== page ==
Nigella Lawson: DV in the Public Eye
Regular readers of my blogs will be familiar with my opinions on the issue of Domestic Violence. New readers may want to familiarise themselves with these:
On the nature of abuse which I perceive that the Fifty Shades trilogy promotes;
Specifically addresses the public perception of domestic violence;
I was moved to add to this sequence by the Press Preview on Sky News last night. One of the top items was the front page of the Mail on Sunday. Recent weeks have seen Nigella Lawson in the news for matters which we would not have anticipated for a public figure, but there cannot be many people who are now unaware of the pictures published in the Mirror taken at Scott's Restaurant. If you buy the Mail on Sunday, or read online, the next part of the tale is played out here. (No £ to MoS, clean GoogleDocs link)
That's right! Charles Saatchi is divorcing Nigella. Not Nigella divorcing him!
Of course, having been brought up to not always believe what is written in the papers, and to recognise that the press often sensationalise stories for sales and to feed the frenzy of celebrity obsession, it is important to be objective. However a number of points merit further discussion.
The photographs were taken over a period of 27 minutes. In public view, he had his hand on her throat, raised his voice, and not one person intervened to stop him or protect her.
He may well have gone to accept a caution, but that means he accepts what he did was wrong. To dismiss it so it wasn't 'hanging over us' and as a 'playful tiff' belittles the nature of the actions and is an indication of a fundamental lack of respect.
Nigella has not said a word in public about the matter. The article says she refused to defend him. We don't know that for certain, but the point is she hasn't defended him. She has left the marital home and removed her wedding ring. Nigella may be a public figure, but she is a private person. Her first husband, John Diamond, lived his battle with cancer in the public eye through his newspaper column, book and television programmes. She featured in those media, but as John's wife, not the celebrity cook.
Saatchi is using the press to make an announcement that the majority of people would keep amongst themselves. Divorce is a subject that people find embarrassing to discuss. I know a few people who have been divorced, and they don't make it public knowledge; in fact they only share it when the process is complete.
The most shocking thing about the article though is the element of victim blaming, turning the responsibility back on Nigella, with the suggestion that she had done the same to him. We are now told by him that it has been a marriage on the rocks for a year now, and that he abhors violence. The suggestion is 'it was only once'. Well once is once too many!!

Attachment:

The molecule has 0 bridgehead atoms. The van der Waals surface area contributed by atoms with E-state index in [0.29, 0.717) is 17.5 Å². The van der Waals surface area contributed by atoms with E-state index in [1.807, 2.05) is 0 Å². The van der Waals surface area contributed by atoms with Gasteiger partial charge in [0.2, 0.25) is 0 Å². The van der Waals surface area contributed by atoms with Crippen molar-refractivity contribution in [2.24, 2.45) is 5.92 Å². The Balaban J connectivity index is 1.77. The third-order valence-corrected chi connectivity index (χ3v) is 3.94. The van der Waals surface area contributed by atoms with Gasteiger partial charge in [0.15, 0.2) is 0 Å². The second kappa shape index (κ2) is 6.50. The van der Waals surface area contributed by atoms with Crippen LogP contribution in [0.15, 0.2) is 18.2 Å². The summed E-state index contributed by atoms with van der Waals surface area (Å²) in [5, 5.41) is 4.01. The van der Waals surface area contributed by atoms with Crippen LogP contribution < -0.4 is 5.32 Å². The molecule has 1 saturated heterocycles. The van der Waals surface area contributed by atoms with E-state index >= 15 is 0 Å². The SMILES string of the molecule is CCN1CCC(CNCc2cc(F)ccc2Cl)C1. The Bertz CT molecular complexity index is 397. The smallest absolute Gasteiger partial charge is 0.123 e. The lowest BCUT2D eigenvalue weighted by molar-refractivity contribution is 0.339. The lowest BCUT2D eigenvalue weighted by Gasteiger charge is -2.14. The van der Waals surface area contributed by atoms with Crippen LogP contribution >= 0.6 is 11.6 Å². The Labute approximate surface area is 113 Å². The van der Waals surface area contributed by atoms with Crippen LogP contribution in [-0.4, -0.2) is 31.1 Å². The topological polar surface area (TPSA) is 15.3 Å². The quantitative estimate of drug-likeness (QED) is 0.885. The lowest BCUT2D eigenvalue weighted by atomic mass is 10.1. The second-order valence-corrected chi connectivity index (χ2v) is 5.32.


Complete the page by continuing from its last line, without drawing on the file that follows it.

This was not the only example of victim blaming I was aware of yesterday. The Guardian revealed allegations made by the soprano Angela Gheorghiu against her ex-husband Roberto Alagna. Shocking again in the nature of the acts described. More shocking though is the opinion of Tim Ashley, dismissing this as attention seeking, and beginning the article with the word 'scepticism' and ends with mention of her 'temperamental past behaviour'. A matter for the courts to decide no doubt.
However coming on top of the appalling attitudes shown yesterday to Marion Bartoli, the comments of John Inverdale on BBC Radio5Live that 'she was never going to be a looker' and comments on twitter that were so shocking that I will not repeat them here. Look at @EverydaySexism if you want to see the worst. On a day of great sporting triumph, did anyone say that many of the victorious British Lions were 'no male models' with their broken noses and cauliflower ears? No: I believe they didn't. Despite the attitudes of many changing, we do still live in a very patriarchal, sexist society.
Back to Nigella. She is going through a great personal trauma and won't want to speak about this for a while. However as a national icon she has the love and respect of many right minded people. When the time is right she may speak up about her experiences. Domestic violence is rarely discussed, but in recent months a number of cases have shown the issue is one of control as well as abuse; the recent tragic murders in Salford and Birmingham, and of course the sickening Philpott case.
Nigella is the victim here. The pages of coverage in the Mail on Sunday will embarrass her. Sadly this is the price of being involved with someone with media connections and a huge fortune. We all hope justice will prevail.
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